Tom Tykwer's The International can trace its bloodline back to the paranoia peddlers of the 1970s --- think The Parallax View or Three Days of the Condor -- but benefits tremendously from our current predicaments. After all, can you think of a better time to open a globetrotting thriller that casts a morally bankrupt financial institution in the villainous role?
This isn't just any bank behaving badly, though. The fictitious International Bank of Business and Credit is a global (yet eerily faceless) entity with employees who are experts at covering the shadow organization's tracks. When necessary, the IBBC can make court records, police documents, and even people disappear. The IBBC established its wealth laundering money for terrorist groups and organized criminals. Now it's bidding to broker a major arms deal with China that would supply weapons to Middle Eastern military factions. Article continues below
For Interpol agent Louis Salinger (Clive Owen), taking down the IBBC has moved from routine assignment to obsession. A two-year investigation conducted in unison with district attorney Eleanor Whitman (Naomi Watts) has hit its most recent dead end -- meaning, quite literally, that a former IBBC executive who was prepared to testify against the bank has been murdered.
The highest compliment I can pay The International is that everything covered between Tykwer's picture and Eric Singer's sharp script seems possible. The criminal actions of the IBBC are ambitious and deceitful, but disturbingly believable. In response, the steps taken by Salinger and Whitman's investigation hold water. Certain clues produce tangible leads. Others fizzle out. In one credible instance, the team is aided by dumb luck. Even the film's sure-to-be-talked-about signature scene -- an exhilarating and nimbly choreographed shootout at the Guggenheim Museum in Manhattan -- convinced me that chunks of the iconic art facility were irreparably damaged for the good of the picture.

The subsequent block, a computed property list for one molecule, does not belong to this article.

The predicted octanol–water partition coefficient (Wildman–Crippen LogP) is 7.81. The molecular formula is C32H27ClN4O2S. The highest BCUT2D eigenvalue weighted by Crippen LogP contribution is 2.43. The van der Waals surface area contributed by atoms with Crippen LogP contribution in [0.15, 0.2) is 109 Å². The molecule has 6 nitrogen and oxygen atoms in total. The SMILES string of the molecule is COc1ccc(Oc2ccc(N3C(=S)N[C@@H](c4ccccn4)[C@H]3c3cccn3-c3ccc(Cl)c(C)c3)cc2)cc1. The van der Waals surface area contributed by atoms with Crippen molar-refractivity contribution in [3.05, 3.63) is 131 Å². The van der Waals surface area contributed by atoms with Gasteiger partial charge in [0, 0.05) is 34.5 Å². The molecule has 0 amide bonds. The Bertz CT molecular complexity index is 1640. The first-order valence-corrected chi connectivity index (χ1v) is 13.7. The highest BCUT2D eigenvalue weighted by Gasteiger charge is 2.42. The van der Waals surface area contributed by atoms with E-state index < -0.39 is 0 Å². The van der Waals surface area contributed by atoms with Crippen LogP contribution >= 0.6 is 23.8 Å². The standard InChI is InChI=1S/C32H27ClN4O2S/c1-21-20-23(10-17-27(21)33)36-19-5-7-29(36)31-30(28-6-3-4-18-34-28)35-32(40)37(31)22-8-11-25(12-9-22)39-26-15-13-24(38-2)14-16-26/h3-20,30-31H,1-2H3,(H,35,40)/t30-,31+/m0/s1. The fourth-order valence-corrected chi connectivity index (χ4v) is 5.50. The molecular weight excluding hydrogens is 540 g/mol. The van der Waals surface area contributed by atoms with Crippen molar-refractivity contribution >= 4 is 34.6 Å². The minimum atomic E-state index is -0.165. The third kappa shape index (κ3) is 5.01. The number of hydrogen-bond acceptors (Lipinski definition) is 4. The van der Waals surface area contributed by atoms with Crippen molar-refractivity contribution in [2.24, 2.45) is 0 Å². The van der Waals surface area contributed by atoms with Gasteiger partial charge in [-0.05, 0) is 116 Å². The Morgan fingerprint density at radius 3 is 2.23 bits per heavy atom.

Tykwer brings out the best in Owen, as well. The actor tends to exist behind an invisible barrier. No matter the character he's playing, we're led to believe that we have to work to earn his trust -- not the other way around. Here, he distances himself by rooting Salinger's escalating anger in fear and exhaustion, which plays into the agent's suspicions and frustrations.
Let's not forget, however, that movies are escapism in tough times, and International also delivers a passport-testing excursion as the audience awaits justice. Tykwer railroads Salinger and Whitman through Berlin, New York, Milan, and Istanbul as the paper trail grows alternately hot and cold. I didn't notice at first, however, that long passages of dialogue delivered in Italian, German, and French arrived without subtitles. It didn't matter. I knew exactly what sentiment was being conveyed. Anger, paranoia, and intimidation must have universal translations.